Eighty-three we thought he’d never see based on the stories he told us when we were kids. Happy birthday to my dad who has broken all records as far a big living is concerned.
Now he and my mom are about to embark on what I calculate is their 18th house move, if you count some work places my Mom never went to, in their marriage.
Getting ready for a big downsize move is not the best way to spend your birthday, but hell, no one thought my Dad would make it to 83, especially him.
When I was a child he used to start many life lessons with the phrase, “I have to tell you this before I die.” Well now neither of us can remember what those stories were, but he did a great job giving me life’s instructions and getting me to 60.
For now I pray that for his birthday the Internet installers show up on time at his new house. At 83 there is just not a lot you need. Happy birthday Dad.
My garden is growing! My squash are a great example. In exactly one month they went from three inch saplings to huge eighteen inch bushes with flowers and squash just days away from harvest size.
None of this is thanks to me, it is all Mother Nature. I helped by making organic compost, which I use as the mulch on the plants. I also make sure everything gets watered if we don’t have rain. My biggest help is I go out and shake the plants everyday to scare away the aphids.
I am worried that the aphids might be getting ahead of me and hurt the plants. I tried to attract lady bugs, but I don’t think it is warm enough for them. So today I planted more marigolds and catnip as they supposedly repel aphids.
My pole beans have gone from seed to ten inch plants, but a few of those plants have a couple of curling leaves and I am yet able to diagnose the issue.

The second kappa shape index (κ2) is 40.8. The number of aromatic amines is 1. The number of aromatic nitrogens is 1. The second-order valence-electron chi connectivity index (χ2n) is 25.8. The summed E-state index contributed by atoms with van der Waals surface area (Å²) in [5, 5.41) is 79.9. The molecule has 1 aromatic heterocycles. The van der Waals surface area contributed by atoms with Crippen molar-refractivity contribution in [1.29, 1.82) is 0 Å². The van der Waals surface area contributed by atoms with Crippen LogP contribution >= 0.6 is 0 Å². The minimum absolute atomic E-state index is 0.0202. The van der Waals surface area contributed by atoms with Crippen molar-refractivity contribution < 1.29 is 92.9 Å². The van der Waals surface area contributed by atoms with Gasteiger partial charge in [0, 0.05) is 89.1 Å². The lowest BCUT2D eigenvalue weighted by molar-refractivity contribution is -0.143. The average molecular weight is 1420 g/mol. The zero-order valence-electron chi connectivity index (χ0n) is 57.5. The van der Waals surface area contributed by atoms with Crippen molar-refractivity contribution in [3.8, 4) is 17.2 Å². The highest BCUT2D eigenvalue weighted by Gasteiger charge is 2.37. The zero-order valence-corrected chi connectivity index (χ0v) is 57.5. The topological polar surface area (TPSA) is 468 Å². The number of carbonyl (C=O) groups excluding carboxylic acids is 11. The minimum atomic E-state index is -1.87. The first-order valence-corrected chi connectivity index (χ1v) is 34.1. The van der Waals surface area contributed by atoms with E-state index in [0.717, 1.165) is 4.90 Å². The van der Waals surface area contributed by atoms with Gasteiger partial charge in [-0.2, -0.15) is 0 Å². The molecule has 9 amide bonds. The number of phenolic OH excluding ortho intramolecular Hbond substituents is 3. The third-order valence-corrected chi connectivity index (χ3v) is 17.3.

Russ and I have been eating from the garden everyday, enjoying Kale, spinach, lettuce, arugula, cilantro, basil and chives. I am ready for the peppers, cucumbers and tomatoes to start growing fruit, but I know it will be another month before we can reap that bounty.
If you have a child or a grandchild please grow some food with them. It is the best education to understand where food comes from. Nothing tastes better than a vegetable you grow yourself.
About ten years ago I bought a stick potted in a gallon of dirt at the farmers market. The farmer told me it was a fig tree and instructed me how to plant it. Before I walked off he said, it may take a couple of years to get figs.
Following his instructions I planted the ball of dirt with the stick in the garden at the end of driveway. It grew, and grew and the first year I had a little bush of a fig tree with beautiful big green hand shaped leaves. No figs. Winter came and the leaves fell off leaving a scraggle of sticks.
The next year the sticks bore more beautiful leaves and stretched further out towards the sun. No figs, but it was only year two.
Year three same deal, but now the fig bush was getting more like a fig tree and I was hopeful. No figs. Russ mentioned that I might need a mate for my tree, but how would I find the right mate?
This yearly watch for figs became futile year after year and I often fought with the ever expanding tree as it expanded out into the driveway. Last fall, tired of the inaptly named fig tree I cut practically all its branch’s off.